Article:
The 785 men of the reinforced 2d Battalion, 61st Infantry
were not so successful. The Japanese planners had not reckoned with
the strong current in the channel between Bataan and Corregidor and
the battalion landed east of North Point where all defensive
positions were still intact. The craft also hit the Corregidor beach
10 minutes after the 1st Battalion, and the Marines were
ready and alert for the attack. The Japanese came under heavy fire
for the next 35 minutes, losing eight of 10 landing craft on the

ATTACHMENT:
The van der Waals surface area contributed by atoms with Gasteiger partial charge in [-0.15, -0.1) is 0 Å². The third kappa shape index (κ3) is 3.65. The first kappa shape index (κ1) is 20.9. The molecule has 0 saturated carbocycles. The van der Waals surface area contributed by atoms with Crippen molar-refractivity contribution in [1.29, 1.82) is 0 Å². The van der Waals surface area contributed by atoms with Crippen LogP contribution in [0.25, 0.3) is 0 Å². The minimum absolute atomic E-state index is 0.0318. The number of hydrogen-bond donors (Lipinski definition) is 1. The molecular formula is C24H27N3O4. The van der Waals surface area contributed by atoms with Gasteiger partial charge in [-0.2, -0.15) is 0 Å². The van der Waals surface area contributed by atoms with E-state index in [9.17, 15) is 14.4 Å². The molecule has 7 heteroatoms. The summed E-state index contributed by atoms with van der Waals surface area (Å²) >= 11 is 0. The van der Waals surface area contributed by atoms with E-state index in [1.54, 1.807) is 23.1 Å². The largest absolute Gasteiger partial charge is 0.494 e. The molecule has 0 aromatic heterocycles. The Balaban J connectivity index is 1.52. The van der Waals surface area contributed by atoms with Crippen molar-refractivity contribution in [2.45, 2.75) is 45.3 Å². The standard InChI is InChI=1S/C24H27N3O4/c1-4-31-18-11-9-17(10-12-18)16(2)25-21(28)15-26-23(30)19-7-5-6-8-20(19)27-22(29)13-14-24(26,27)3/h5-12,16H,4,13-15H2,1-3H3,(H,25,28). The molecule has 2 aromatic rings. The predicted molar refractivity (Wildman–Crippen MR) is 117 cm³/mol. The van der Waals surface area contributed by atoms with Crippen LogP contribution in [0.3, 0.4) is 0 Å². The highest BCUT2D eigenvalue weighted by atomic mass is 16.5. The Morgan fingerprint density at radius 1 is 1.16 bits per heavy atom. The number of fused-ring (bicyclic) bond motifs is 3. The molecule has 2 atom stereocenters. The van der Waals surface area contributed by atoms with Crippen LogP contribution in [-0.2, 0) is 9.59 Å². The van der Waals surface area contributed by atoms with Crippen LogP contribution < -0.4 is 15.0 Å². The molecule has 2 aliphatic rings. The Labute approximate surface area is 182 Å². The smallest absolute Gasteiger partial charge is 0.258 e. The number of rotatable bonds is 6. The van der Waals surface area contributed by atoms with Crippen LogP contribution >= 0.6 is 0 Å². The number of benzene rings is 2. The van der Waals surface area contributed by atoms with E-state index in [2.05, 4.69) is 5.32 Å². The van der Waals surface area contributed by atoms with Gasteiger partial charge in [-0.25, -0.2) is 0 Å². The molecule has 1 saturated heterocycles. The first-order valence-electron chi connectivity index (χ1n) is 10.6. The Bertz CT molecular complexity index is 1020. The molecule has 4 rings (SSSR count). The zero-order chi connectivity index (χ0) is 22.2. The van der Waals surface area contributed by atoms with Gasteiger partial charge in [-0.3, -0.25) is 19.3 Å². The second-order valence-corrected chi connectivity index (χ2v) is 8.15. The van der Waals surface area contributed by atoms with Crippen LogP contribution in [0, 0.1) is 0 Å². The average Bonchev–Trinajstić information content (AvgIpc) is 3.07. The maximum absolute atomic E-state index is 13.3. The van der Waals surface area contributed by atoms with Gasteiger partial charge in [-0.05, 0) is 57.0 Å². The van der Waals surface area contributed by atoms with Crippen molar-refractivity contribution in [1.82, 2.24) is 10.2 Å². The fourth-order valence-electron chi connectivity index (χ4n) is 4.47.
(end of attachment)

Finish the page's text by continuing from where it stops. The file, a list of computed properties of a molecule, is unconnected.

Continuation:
shore and one more sinking after pulling off the beach.
Private First Class Roy E.
Hays manned a .30-caliber machine gun nestled in the cliffs
overlooking the beach area at Hooker Point. He could see the barges
approach his position, but was ordered to hold fire until the
landing craft came closer. Hays decided, "We're not waiting any
longer," and opened a devastating fire at point blank range. This
was instantly followed by accompanying fires from all the weapons
positions along the beach.
Japanese who did get ashore were crowded in most cases on beaches
that were only 30 feet wide backed by 30-foot-high cliffs. Most of
the officers were killed early in the landing, and the huddled
survivors were hit with hand grenades, and machine gun and rifle
William C. Koch Papers,
Personal Papers Collection, MCHC